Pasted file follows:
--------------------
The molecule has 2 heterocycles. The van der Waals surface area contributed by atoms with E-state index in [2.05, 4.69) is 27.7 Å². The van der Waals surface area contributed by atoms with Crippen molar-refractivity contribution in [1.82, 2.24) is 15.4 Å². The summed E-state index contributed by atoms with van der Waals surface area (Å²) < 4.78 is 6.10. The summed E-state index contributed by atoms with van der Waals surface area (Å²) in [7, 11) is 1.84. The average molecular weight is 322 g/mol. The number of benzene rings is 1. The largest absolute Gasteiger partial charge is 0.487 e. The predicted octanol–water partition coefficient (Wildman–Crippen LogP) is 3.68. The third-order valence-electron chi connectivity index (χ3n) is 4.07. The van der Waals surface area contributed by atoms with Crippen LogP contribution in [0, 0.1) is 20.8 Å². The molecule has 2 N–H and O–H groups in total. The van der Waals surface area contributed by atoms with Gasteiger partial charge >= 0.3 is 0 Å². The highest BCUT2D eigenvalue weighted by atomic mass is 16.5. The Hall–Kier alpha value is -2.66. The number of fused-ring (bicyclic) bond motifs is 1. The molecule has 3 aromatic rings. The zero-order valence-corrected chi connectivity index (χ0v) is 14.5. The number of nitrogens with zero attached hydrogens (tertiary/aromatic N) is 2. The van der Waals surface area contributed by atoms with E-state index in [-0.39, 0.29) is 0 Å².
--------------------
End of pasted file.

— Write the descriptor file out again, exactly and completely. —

The molecule has 2 heterocycles. The van der Waals surface area contributed by atoms with E-state index in [2.05, 4.69) is 27.7 Å². The van der Waals surface area contributed by atoms with Crippen molar-refractivity contribution in [1.82, 2.24) is 15.4 Å². The summed E-state index contributed by atoms with van der Waals surface area (Å²) < 4.78 is 6.10. The summed E-state index contributed by atoms with van der Waals surface area (Å²) in [7, 11) is 1.84. The average molecular weight is 322 g/mol. The number of benzene rings is 1. The largest absolute Gasteiger partial charge is 0.487 e. The predicted octanol–water partition coefficient (Wildman–Crippen LogP) is 3.68. The third-order valence-electron chi connectivity index (χ3n) is 4.07. The van der Waals surface area contributed by atoms with Crippen LogP contribution in [0, 0.1) is 20.8 Å². The molecule has 2 N–H and O–H groups in total. The van der Waals surface area contributed by atoms with Gasteiger partial charge >= 0.3 is 0 Å². The highest BCUT2D eigenvalue weighted by atomic mass is 16.5. The Hall–Kier alpha value is -2.66. The number of fused-ring (bicyclic) bond motifs is 1. The molecule has 3 aromatic rings. The zero-order valence-corrected chi connectivity index (χ0v) is 14.5. The number of nitrogens with zero attached hydrogens (tertiary/aromatic N) is 2. The van der Waals surface area contributed by atoms with E-state index in [-0.39, 0.29) is 0 Å².